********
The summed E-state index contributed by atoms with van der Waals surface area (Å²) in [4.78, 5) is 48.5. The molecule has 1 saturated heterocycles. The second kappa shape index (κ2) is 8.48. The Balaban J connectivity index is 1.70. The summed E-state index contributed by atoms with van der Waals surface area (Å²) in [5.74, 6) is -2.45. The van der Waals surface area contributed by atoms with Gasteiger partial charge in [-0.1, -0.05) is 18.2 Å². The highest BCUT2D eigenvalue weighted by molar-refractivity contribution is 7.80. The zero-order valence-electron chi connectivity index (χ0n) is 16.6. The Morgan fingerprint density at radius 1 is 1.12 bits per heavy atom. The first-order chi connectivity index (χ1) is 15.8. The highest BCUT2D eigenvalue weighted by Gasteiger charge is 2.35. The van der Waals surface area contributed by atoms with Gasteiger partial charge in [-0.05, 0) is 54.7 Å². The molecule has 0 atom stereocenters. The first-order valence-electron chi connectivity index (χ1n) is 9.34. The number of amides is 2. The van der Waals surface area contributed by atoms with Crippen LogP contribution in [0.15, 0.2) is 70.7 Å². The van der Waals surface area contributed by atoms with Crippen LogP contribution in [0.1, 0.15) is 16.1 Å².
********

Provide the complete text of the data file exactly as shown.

The summed E-state index contributed by atoms with van der Waals surface area (Å²) in [4.78, 5) is 48.5. The molecule has 1 saturated heterocycles. The second kappa shape index (κ2) is 8.48. The Balaban J connectivity index is 1.70. The summed E-state index contributed by atoms with van der Waals surface area (Å²) in [5.74, 6) is -2.45. The van der Waals surface area contributed by atoms with Gasteiger partial charge in [-0.1, -0.05) is 18.2 Å². The highest BCUT2D eigenvalue weighted by molar-refractivity contribution is 7.80. The zero-order valence-electron chi connectivity index (χ0n) is 16.6. The Morgan fingerprint density at radius 1 is 1.12 bits per heavy atom. The first-order chi connectivity index (χ1) is 15.8. The highest BCUT2D eigenvalue weighted by Gasteiger charge is 2.35. The van der Waals surface area contributed by atoms with Gasteiger partial charge in [-0.05, 0) is 54.7 Å². The molecule has 0 atom stereocenters. The first-order valence-electron chi connectivity index (χ1n) is 9.34. The number of amides is 2. The van der Waals surface area contributed by atoms with Crippen LogP contribution in [0.15, 0.2) is 70.7 Å². The van der Waals surface area contributed by atoms with Crippen LogP contribution in [0.1, 0.15) is 16.1 Å².